Skeletal Radiology

, Volume 4, Issue 2, pp 57–71 | Cite as

Melorheostosis and the sclerotomes: A radiological correlation

  • R. O. Murray
  • Janet McCredie


Melorheostosis is characterised radiologically by hyperostotic linear densities in bone. These densities have a peculiarly segmental distribution which does not correspond with the anatomical course of blood vessels or mixed nerve roots of the limbs. So far this distribution has lacked any valid explanation, although it has been suggested to be a developmental error as a result of an embryonic metameric disturbance. Inman and Saunders in 1944 described a sensory nerve supply to skeletal structures with ‘sclerotomes’ representing the zones of the skeleton supplied by individual spinal sensory nerves. Radiographs of 30 cases from the Radiological Museum of the Institute of Orthopaedics, London, have been reviewed and an attempt has been made to correlate the sclerosing lesions with the sclerotomes. The investigation was handicapped by paucity of films and clinical information, but in 19 cases the skeletal abnormalities were considered to correspond with a single sclerotome or part thereof. These studies were convincing when films of an affected hand or foot were available. In the remaining 11 cases multiple sclerotomes appeared to be involved and the clinical manifestations were correspondingly more severe. It is proposed that melorheostosis may be the late result of a segmental sensory nerve lesion, to account for its sclerodermal distribution. The association with linear scleroderma is discussed, since it has been suggested that these cutaneous lesions are related to the same nerve segment. Eight cases showed para-articular ossification of soft tissues which may be related to involvement of a corresponding myotome.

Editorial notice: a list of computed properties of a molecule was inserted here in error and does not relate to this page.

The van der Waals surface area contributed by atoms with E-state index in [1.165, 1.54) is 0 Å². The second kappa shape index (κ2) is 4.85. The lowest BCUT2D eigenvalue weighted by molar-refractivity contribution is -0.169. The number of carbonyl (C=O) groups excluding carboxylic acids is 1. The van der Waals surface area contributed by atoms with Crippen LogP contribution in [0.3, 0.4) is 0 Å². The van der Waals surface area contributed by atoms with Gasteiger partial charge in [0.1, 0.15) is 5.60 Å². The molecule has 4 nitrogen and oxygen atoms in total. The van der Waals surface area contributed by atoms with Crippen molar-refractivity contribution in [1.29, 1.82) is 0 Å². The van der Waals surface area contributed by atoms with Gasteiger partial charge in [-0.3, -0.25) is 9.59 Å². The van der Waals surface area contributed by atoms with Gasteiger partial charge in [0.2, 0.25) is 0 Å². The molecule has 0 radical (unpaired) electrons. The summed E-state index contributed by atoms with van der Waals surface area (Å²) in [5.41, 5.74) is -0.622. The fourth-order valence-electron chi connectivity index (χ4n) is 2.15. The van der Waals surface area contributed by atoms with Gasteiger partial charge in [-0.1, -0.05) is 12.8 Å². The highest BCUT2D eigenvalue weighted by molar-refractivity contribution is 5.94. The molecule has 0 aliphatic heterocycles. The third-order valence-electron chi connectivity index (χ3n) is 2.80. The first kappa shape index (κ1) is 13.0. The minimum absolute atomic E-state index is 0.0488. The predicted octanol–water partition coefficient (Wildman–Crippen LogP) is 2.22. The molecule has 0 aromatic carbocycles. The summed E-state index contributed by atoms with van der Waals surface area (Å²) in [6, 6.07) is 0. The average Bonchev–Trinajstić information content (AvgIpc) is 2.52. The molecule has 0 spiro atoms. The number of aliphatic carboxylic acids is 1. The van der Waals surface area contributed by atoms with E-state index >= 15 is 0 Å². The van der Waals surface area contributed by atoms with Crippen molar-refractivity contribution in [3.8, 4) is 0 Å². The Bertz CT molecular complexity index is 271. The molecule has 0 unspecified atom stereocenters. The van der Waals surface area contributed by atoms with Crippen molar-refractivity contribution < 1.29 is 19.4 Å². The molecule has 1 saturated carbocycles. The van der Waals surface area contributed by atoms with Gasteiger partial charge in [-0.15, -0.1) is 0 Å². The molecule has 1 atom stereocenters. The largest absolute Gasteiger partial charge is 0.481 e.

Key words

Bone, sclerosis Melorheostosis Ossification, ectopic Sclerotome Scleroderma, linear Nerve, segmental sensory 


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Copyright information

© International Skeletal Society 1979

Authors and Affiliations

  • R. O. Murray
    • 1
  • Janet McCredie
    • 2
  1. 1.Institute of OrthopaedicsLondonEngland
  2. 2.Department of SurgeryUniversity of SydneyAustralia

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